Prada's austere individualism is powerfully attractive. That's why it sells.
"To be Prada is to be perfect in every way," reads one of the few examples of actual prose in Prada (Abrams, $125), the luxury-goods company's latest and largest coffee-table book. It's an image-heavy tome about image, and words are relegated to captions. The form makes clear what no corporate-authorized text could be expected to state outright: Prada, no differently from any other global brand, traffics in image.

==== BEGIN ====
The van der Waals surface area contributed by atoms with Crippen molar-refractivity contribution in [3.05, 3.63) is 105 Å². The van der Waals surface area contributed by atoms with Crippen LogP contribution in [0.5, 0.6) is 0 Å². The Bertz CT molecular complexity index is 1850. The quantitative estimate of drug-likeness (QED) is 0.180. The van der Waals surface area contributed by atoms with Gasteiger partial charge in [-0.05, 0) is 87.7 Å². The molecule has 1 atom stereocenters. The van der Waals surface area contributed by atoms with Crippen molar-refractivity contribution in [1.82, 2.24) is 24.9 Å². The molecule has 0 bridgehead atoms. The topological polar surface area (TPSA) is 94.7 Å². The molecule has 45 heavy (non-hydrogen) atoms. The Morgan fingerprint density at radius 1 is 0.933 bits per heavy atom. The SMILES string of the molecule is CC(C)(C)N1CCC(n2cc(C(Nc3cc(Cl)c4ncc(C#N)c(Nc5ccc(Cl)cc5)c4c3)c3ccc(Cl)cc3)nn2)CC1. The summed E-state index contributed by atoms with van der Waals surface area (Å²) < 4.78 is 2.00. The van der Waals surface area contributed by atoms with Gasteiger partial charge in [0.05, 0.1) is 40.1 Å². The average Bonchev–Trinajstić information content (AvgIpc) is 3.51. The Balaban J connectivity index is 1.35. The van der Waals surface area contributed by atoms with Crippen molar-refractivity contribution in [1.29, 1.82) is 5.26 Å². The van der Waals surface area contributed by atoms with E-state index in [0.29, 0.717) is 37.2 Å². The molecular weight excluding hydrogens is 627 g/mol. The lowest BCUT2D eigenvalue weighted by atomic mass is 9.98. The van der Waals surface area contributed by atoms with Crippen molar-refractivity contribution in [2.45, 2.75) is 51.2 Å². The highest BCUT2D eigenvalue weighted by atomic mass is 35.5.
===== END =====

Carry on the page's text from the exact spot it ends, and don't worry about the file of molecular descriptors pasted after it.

Few companies seem as riven with contradictions as Prada. While its products are called "luxury," it remains best known for a line of leather-trimmed black nylon handbags that were perfectly pitched to early-1990s minimalism and remain popular today. Miuccia Prada has found success making clothes that, though often beautiful, are rarely nice to look at—or as longtime New York Times critic Cathy Horyn
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